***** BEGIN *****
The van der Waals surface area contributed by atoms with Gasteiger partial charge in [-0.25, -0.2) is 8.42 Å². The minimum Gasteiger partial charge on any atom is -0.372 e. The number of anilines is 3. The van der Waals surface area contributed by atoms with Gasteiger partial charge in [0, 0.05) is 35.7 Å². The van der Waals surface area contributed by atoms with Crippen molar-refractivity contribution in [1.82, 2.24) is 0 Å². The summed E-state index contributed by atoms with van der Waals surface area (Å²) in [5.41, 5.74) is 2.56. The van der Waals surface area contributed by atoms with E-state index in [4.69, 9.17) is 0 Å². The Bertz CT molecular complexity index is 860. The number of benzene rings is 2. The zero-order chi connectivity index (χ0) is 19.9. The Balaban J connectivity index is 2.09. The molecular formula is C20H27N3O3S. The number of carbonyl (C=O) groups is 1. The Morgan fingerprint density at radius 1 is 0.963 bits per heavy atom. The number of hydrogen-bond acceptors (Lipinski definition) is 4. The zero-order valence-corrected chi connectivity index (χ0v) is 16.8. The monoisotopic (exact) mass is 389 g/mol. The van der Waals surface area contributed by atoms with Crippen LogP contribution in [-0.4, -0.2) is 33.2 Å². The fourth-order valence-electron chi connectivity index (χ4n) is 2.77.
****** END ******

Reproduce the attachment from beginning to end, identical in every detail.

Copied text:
The van der Waals surface area contributed by atoms with Gasteiger partial charge in [-0.25, -0.2) is 8.42 Å². The minimum Gasteiger partial charge on any atom is -0.372 e. The number of anilines is 3. The van der Waals surface area contributed by atoms with Gasteiger partial charge in [0, 0.05) is 35.7 Å². The van der Waals surface area contributed by atoms with Crippen molar-refractivity contribution in [1.82, 2.24) is 0 Å². The summed E-state index contributed by atoms with van der Waals surface area (Å²) in [5.41, 5.74) is 2.56. The van der Waals surface area contributed by atoms with E-state index in [4.69, 9.17) is 0 Å². The Bertz CT molecular complexity index is 860. The number of benzene rings is 2. The zero-order chi connectivity index (χ0) is 19.9. The Balaban J connectivity index is 2.09. The molecular formula is C20H27N3O3S. The number of carbonyl (C=O) groups is 1. The Morgan fingerprint density at radius 1 is 0.963 bits per heavy atom. The number of hydrogen-bond acceptors (Lipinski definition) is 4. The zero-order valence-corrected chi connectivity index (χ0v) is 16.8. The monoisotopic (exact) mass is 389 g/mol. The van der Waals surface area contributed by atoms with Crippen LogP contribution in [-0.4, -0.2) is 33.2 Å². The fourth-order valence-electron chi connectivity index (χ4n) is 2.77.